In Israel, women are not being sold as sex slaves in the open markets of Jerusalem and Tel Aviv. In Israel, a Muslim woman can walk around freely without fearing to bare her head. In Israel, people are not being beheaded and crucified on the streets and public squares.
In fact, the anti-Israel committee that has been waging a campaign of incitement against the Jordanian singer hinted that it was concerned that those who visit Israel would be exposed to positive things. Here is what the committee had to say: "The participation of any Arab artist in a normalization activity supports [Israel's] claim to be a 'state of democracy and freedoms.'"
The committee, in other words, is saying that it is worried that artists such as Maraka who travel to Israel may discover that Israel is a democracy that respects public freedoms. Such a discovery would refute the lies of Israel haters, who have long depicted Israel as an "apartheid and oppressive state."
This concern was echoed by anti-Israel activists in Jordan, who accused Maraka of "promoting normalization" with Israel by visiting the "occupied territories." It is worth noting that Kafr Yasif is a town in northern Israel, and not in the West Bank or Gaza Strip. But anti-Israel activists in Jordan see no difference between a Palestinian village in the West Bank and an Arab town inside Israel. For these activists, the entire land from the Mediterranean Sea to the Jordan River is all Muslim-owned land supposedly occupied by non-Muslims, even though these "infidels" have been living there non-stop for more than 3,000 years.
In a statement, the activists warned that visits by Jordanian artists to Israel help to boost Israel's effort to improve and beautify its image in the world. "The Zionist enemy is the only one that benefits from these visits," the activists said, referring to Maraka's participation in the Christmas festival.
Arab Israelis, meanwhile, have shown that they do not particularly appreciate the anti-Israel activists and groups that are busy campaigning and inciting against Israel, especially on university campuses in the US, Canada and elsewhere. Many Arab citizens, it turns out, are quite opposed to the idea of boycotting the state in which they live, and are seeking full integration into its political, economic, security and educational institutions and bodies.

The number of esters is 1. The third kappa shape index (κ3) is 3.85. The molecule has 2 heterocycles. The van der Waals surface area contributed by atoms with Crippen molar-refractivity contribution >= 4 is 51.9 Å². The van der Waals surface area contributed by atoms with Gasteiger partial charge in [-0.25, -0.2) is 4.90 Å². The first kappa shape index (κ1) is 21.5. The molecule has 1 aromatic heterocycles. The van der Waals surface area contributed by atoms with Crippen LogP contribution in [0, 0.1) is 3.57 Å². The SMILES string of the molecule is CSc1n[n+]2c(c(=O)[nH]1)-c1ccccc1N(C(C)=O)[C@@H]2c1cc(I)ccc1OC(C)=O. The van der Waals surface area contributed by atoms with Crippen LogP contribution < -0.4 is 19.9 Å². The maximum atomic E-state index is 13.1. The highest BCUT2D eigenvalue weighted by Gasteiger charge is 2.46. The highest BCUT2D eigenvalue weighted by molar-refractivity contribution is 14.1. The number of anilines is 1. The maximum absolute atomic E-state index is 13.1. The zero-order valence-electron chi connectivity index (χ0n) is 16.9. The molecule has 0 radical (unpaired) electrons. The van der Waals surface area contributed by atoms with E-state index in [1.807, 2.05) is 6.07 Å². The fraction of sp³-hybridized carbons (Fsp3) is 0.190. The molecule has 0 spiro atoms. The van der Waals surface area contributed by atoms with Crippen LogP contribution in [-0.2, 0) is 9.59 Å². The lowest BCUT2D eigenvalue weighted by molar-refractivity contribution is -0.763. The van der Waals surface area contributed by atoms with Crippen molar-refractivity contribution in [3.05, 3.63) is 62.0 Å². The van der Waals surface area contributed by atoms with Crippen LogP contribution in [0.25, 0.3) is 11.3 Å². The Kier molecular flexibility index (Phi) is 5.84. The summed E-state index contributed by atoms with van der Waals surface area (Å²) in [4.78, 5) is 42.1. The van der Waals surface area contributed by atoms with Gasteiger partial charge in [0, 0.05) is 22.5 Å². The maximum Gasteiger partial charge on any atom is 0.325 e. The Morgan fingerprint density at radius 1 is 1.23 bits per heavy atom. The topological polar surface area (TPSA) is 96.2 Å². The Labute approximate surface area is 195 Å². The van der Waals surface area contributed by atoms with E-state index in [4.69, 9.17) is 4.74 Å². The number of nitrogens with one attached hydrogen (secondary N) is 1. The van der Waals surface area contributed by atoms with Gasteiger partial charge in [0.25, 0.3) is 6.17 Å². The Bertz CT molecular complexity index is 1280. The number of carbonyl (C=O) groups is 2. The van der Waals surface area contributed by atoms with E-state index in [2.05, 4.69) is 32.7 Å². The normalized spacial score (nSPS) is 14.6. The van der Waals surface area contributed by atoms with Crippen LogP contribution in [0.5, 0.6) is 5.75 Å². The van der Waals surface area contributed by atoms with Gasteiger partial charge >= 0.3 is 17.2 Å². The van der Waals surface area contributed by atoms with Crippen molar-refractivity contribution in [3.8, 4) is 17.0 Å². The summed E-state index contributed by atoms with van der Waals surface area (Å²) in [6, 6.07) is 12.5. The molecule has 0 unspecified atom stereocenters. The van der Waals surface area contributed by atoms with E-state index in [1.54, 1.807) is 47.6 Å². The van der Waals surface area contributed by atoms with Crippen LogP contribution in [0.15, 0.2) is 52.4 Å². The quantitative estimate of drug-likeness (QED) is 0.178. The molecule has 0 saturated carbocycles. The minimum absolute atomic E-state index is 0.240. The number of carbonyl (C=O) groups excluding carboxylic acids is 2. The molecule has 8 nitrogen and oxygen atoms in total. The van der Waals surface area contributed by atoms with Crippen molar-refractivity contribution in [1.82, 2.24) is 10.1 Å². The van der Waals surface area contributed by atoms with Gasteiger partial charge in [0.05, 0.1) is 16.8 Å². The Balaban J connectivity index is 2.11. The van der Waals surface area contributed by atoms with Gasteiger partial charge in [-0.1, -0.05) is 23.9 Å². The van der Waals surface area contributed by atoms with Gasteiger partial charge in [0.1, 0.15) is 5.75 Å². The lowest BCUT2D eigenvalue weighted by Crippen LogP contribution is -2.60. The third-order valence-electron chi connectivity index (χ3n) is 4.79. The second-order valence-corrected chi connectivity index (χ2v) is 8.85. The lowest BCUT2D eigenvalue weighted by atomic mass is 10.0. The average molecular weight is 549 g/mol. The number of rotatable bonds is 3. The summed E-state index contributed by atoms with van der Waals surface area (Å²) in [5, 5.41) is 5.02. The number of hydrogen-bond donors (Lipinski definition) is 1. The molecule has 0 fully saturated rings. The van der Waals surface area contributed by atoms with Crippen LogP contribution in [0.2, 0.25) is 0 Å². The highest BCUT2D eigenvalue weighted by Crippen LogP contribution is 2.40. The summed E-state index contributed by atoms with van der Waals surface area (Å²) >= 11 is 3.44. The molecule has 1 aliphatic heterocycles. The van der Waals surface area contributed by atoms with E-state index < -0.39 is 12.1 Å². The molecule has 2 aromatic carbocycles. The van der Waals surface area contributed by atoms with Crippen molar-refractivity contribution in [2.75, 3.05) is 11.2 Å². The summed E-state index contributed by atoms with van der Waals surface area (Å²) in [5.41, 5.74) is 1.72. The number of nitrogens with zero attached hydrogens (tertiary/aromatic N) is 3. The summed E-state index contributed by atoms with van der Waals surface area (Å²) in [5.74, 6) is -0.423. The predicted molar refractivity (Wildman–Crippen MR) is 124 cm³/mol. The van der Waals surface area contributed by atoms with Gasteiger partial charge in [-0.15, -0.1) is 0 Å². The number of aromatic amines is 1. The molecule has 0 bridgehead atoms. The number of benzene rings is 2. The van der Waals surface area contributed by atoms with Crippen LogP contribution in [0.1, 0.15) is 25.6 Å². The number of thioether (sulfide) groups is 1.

Amal Murkus, a famous Arab Israeli singer from Kafr Yasif, responded to the attacks on the Jordanian singer by addressing the anti-Israel groups with these words: "Enough, we are disgusted by you! This is not the way to liberate Palestine. We don't need you to teach us the meaning of patriotism."
Murkus's furious reaction has been endorsed by many Arab Israelis, including prominent lawyer Jawad Boulos, who pointed out that those who were calling for boycotting Israel are acting against the interests of the Arab population. Boulos wrote that it would be "impossible" for Arabs living in Israel to boycott their own state.
The controversy surrounding the performance of the Jordanian singer in an Arab town in Israel showcases how bizarre anti-Israel activists around the world have become. As always, Israel's enemies are ready to hurt Arabs in order to advance their anti-Israel agenda. When an Arab visiting an Arab has become an act of "treason" that "serves the interests of the Zionist enemy," we know that we are in for a big performance.
Khaled Abu Toameh, an award-winning journalist based in Jerusalem, is a Shillman Journalism Fellow at Gatestone Institute.